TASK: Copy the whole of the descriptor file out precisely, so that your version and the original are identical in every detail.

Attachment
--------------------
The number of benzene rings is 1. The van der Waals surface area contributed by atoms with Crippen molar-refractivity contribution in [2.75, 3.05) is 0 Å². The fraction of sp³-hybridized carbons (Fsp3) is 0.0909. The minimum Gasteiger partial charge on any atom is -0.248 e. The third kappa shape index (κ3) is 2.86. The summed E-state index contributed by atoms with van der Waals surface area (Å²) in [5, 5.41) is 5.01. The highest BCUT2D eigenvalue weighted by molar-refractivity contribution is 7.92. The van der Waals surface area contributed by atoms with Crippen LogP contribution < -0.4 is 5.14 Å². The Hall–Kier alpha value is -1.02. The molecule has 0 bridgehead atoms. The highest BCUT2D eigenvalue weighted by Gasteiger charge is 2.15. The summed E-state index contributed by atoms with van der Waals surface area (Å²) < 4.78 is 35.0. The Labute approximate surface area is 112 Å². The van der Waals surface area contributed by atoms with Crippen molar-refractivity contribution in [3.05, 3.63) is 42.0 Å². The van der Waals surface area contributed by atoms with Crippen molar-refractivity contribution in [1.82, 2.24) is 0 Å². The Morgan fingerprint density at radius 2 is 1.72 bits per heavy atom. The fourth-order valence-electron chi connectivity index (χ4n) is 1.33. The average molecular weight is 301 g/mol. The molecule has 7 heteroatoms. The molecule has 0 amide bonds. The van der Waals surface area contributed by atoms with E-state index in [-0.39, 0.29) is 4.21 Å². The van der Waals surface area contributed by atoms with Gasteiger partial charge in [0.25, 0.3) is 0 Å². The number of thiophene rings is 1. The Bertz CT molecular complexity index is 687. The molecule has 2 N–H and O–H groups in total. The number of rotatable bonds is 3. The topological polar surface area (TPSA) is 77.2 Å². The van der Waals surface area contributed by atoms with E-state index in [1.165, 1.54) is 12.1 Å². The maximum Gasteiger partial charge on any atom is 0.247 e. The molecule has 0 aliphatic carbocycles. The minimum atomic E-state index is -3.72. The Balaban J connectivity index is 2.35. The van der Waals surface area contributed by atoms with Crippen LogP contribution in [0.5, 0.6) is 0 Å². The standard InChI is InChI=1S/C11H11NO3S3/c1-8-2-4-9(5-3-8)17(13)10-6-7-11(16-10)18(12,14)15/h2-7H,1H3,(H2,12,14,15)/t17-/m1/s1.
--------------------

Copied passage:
The number of benzene rings is 1. The van der Waals surface area contributed by atoms with Crippen molar-refractivity contribution in [2.75, 3.05) is 0 Å². The fraction of sp³-hybridized carbons (Fsp3) is 0.0909. The minimum Gasteiger partial charge on any atom is -0.248 e. The third kappa shape index (κ3) is 2.86. The summed E-state index contributed by atoms with van der Waals surface area (Å²) in [5, 5.41) is 5.01. The highest BCUT2D eigenvalue weighted by molar-refractivity contribution is 7.92. The van der Waals surface area contributed by atoms with Crippen LogP contribution < -0.4 is 5.14 Å². The Hall–Kier alpha value is -1.02. The molecule has 0 bridgehead atoms. The highest BCUT2D eigenvalue weighted by Gasteiger charge is 2.15. The summed E-state index contributed by atoms with van der Waals surface area (Å²) < 4.78 is 35.0. The Labute approximate surface area is 112 Å². The van der Waals surface area contributed by atoms with Crippen molar-refractivity contribution in [3.05, 3.63) is 42.0 Å². The van der Waals surface area contributed by atoms with Crippen molar-refractivity contribution in [1.82, 2.24) is 0 Å². The Morgan fingerprint density at radius 2 is 1.72 bits per heavy atom. The fourth-order valence-electron chi connectivity index (χ4n) is 1.33. The average molecular weight is 301 g/mol. The molecule has 7 heteroatoms. The molecule has 0 amide bonds. The van der Waals surface area contributed by atoms with E-state index in [-0.39, 0.29) is 4.21 Å². The van der Waals surface area contributed by atoms with Gasteiger partial charge in [0.25, 0.3) is 0 Å². The number of thiophene rings is 1. The Bertz CT molecular complexity index is 687. The molecule has 2 N–H and O–H groups in total. The number of rotatable bonds is 3. The topological polar surface area (TPSA) is 77.2 Å². The van der Waals surface area contributed by atoms with E-state index in [1.165, 1.54) is 12.1 Å². The maximum Gasteiger partial charge on any atom is 0.247 e. The molecule has 0 aliphatic carbocycles. The minimum atomic E-state index is -3.72. The Balaban J connectivity index is 2.35. The van der Waals surface area contributed by atoms with Crippen LogP contribution in [0.5, 0.6) is 0 Å². The standard InChI is InChI=1S/C11H11NO3S3/c1-8-2-4-9(5-3-8)17(13)10-6-7-11(16-10)18(12,14)15/h2-7H,1H3,(H2,12,14,15)/t17-/m1/s1.